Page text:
Why is it that families can be so fascinating to us in fiction? Is it because we all think our families are absolutely mental? Is it because we can’t choose them yet (I find sometimes rather annoyingly) we have this strange bond with them? Is it because in this modern forward thinking age the idea of a ‘normal family’ (with divorces, step parents, deaths, adoption, disowning) of two point four children simply doesn’t exist and the evolvement of it is strangely fascinating? I could go on, but I won’t – just in case my family are reading this. Family saga’s, though I don’t really like the word saga, especially the dysfunctional kind can make for great reading, such is the case with Charlotte Mendelson’s latest novel ‘Almost English’.
Marina is sixteen. She has decided to leave the comforts of her comprehensive and her family home in favour of boarding school, a place she believes will be brimming with adventure, midnight feasts, independence, boys and dare she admit it sex. What more could she need. It also means escaping her mother, Laura, and her crazy Hungarian great aunts and Grandmother, Rozsi. However boarding school is not what she expected it to be, she isn’t popular, she isn’t cool and she isn’t on the young men’s radars at all. In fact she is a bit of a loner and a seen as a bit of a geek. She is miserable.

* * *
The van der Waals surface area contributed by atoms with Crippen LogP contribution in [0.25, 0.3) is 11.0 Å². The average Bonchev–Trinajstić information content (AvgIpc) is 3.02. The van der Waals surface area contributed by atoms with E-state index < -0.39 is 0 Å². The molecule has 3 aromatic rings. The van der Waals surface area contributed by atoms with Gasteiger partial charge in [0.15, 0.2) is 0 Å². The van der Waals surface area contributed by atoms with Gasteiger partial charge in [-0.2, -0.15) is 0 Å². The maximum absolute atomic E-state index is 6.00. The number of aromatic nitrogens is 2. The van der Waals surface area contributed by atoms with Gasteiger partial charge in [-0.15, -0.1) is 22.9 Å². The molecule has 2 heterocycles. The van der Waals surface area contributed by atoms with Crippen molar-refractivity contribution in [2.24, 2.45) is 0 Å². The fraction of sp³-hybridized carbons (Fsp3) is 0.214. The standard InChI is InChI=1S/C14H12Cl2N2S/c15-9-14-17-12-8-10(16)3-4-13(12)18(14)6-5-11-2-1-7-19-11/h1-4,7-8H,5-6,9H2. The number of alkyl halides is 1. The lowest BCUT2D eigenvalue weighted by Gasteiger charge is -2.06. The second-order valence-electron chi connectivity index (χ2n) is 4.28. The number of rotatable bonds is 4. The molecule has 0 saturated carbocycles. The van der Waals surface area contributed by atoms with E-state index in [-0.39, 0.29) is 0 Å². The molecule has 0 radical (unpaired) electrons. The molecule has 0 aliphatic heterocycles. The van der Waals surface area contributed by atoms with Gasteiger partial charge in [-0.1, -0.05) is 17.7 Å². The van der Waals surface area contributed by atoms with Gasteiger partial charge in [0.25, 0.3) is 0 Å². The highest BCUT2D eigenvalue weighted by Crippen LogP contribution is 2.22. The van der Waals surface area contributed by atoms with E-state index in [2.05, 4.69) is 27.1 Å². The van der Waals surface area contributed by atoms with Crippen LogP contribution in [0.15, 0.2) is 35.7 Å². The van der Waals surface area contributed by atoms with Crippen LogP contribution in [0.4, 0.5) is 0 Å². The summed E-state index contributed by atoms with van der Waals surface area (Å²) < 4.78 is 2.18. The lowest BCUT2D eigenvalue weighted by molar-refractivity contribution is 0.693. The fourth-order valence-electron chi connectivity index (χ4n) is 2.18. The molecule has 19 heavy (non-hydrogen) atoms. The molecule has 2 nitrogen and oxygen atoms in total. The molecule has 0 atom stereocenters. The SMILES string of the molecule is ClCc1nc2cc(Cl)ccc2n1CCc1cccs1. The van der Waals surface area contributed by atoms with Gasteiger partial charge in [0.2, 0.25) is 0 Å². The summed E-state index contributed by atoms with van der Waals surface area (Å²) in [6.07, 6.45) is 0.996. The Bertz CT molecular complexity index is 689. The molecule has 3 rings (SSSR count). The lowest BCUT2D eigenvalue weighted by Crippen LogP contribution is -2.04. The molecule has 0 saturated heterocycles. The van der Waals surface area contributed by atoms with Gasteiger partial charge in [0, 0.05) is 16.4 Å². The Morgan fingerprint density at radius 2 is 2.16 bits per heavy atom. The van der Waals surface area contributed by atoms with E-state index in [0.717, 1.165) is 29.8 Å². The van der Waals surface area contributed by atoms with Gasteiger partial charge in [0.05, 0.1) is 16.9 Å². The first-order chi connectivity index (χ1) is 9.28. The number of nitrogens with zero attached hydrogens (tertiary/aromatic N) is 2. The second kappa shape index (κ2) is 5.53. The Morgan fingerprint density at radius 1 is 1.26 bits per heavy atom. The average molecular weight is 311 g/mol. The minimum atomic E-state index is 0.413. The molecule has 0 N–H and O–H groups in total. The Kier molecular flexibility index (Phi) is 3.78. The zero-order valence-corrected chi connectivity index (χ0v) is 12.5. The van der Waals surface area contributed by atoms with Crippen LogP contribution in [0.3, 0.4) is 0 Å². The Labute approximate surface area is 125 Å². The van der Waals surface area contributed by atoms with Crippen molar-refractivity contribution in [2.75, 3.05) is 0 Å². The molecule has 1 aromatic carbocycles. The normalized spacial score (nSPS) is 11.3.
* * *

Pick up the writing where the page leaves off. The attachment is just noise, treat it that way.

Admittedly I am not known as a fan of the ‘coming of age story’ yet ‘Almost English’ is in many ways such a tale. Though it is just as a coming of age tale of a young girl, it is also a coming of age story for a mother in her mid forties, as Laura is also miserable too sleeping on her in laws couch, her husband having left one day, in a dead end job and having a very unfulfilling and unexciting affair. Laura is also miserable. It was the duality of this in ‘Almost English’ that I found really interesting and indeed one of the things that I liked the most about it, though truth be told there is lots and lots to like here.
As the book goes on we see how as a teenager Marina is struggling to work out just who she is and what she is made of. Also, after meeting the Viney family, Marina is looking at what she might be aspiring to be. She sees adulthood as being the most thrilling time ever, yet we see through Laura (and of course adding our own life experience into the mix) that adult life is just as hard, in fact sometimes all the harder. There is also, as an adult reader, a strange sense of nostalgia and hindsight which makes you feel all the more empathy with Marina as she bumbles, rather awkwardly, through her sixteenth year and the romanticism in her life wanes slightly.
She is shy; clumsy; short; fatherless; scared of cats, and the dark, and the future. She is going to be a doctor but knows she isn’t up to it, and if she doesn’t get into Cambridge her life will be over. And, unbeknownst to anyone at Combe, she lives with old people in a little bit of darkest Hungary, like a maiden in a fairy story. Or a troll.